An impromptu question-and-answer session took off on Reddit when an unsuspecting train conductor offered to take on all and any train travel queries. Travelers from around the world jumped in with questions for BobTheConductor—a conductor in the UK—regarding train etiquette, what those PA announcements really mean, and just about anything else you could possibly imagine. We pulled five of our favorite points, so read on and take notes:
Question: "How often do you or other conductors for that matter check that someone actually has their rail card on their person? I actually have one but of the numerous times I've caught the train I'd say I only had to get it out 2-4 times. Seems like people could get away with a cheaper ticket rather easily!"
Answer: "I tend to check them regularly some conductors don't bother. Depends who you get really."
Train Bathroom Etiquette
Question: "My mate is a station manager for East Coast in Yorkshire, do the train toilets get as funky as those in the stations? Do they still empty there loads onto the railway tracks?"
Answer: "They probably get a lot worse as they don't get cleaned as often. I've seen some pretty bad ones. Yes, there are still trains that dump waste on the tracks. That's why you're not supposed to use the toilet in stations, so you don't spray us while we have our head out—and so there's no waste in the bloody station, but hey."
How Not to Be an Ignorant Passenger
Question: "What's the most ignorant thing people do without realizing it?"
Answer: "Not sure if ignorant or just careless, but people traveling without their railcards, photocards, passengers not traveling on their booked train and then acting surprised because their ticket isn't valid. It says on your railcard you have to carry it with you. Most people don't realize that if they speak to us before they jump on, we'll let them off or give them a good deal. But if they've already made the decision to do what they please, they shouldn't be shocked when we decide it's not going to fly. Here's another one: having your card declined and then assuming that you get free travel from now on 'because it's your fault the machine isn't working.' Nope. You get warned once and next you need to have cash on you to pay your fare. Some people think they're really clever."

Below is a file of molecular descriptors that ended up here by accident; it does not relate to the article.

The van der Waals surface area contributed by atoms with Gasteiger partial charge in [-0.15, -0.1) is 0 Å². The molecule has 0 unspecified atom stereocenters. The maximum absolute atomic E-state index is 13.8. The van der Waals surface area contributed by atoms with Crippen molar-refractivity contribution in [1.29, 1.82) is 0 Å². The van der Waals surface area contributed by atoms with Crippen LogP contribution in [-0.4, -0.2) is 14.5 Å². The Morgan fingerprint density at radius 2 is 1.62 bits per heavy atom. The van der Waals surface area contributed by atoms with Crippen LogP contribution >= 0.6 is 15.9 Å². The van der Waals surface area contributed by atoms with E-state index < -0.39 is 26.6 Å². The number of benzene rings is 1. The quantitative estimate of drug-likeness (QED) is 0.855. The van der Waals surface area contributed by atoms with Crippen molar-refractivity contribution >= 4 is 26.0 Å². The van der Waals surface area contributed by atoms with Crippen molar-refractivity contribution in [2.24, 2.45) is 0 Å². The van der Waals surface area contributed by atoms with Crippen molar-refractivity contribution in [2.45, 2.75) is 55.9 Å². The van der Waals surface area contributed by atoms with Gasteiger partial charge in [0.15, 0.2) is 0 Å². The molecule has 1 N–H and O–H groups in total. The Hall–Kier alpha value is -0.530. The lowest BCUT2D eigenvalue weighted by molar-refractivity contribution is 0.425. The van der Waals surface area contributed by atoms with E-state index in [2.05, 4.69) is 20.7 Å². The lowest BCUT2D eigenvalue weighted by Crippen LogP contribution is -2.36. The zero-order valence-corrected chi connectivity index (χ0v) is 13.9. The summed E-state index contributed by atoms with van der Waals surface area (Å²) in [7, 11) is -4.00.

Perks of the Conductor Life
Question: "What is the career progression like? Do you move on to busier trains, longer journeys? Do conductors apply to become drivers? Do they go on to head office? Is the pay any good? Do you get free rail travel for you and family?"
Answer: "It doesn't matter how long you've been working. You can be a new guy and get the senior conductor badge. I think they do pick people who they think are suitable for the long journeys, but with some companies it doesn't matter. You can definitely apply for other jobs within the railway and work your way up. Pay is good and the other benefits are, too. A lot of the conductors end up being drivers. You get free travel for your significant other and kids within the company you work for and everything else is discounted, but you wouldn't get it for mum and dad."
Travel Tips for Foreign Train Riders
Question: "I'm a Canadian and I'll be moving to Wales in September. I have never lived in a place with public transit. Do you have any insider tips for a foreigner so I won't stick out like a sore thumb and embarrass myself?"
Answer: "I don't think it's taboo to talk to strangers in the UK. You'd be surprised how many passengers pitch in when they overhear a conversation between me and another passenger and I didn't know the answer. If you are unsure of something definitely ask the conductor—even if you think it is silly. You might get a sarcastic or bored answer back, but hey, at least you are now sure of something. Same goes with people at stations, really. When I wasn't sure where I had to go I always asked other commuters. Just be polite and you'll be fine."
Erika Owen is the Audience Engagement Editor at Travel + Leisure. Follow her on Twitter and Instagram at @erikaraeowen.
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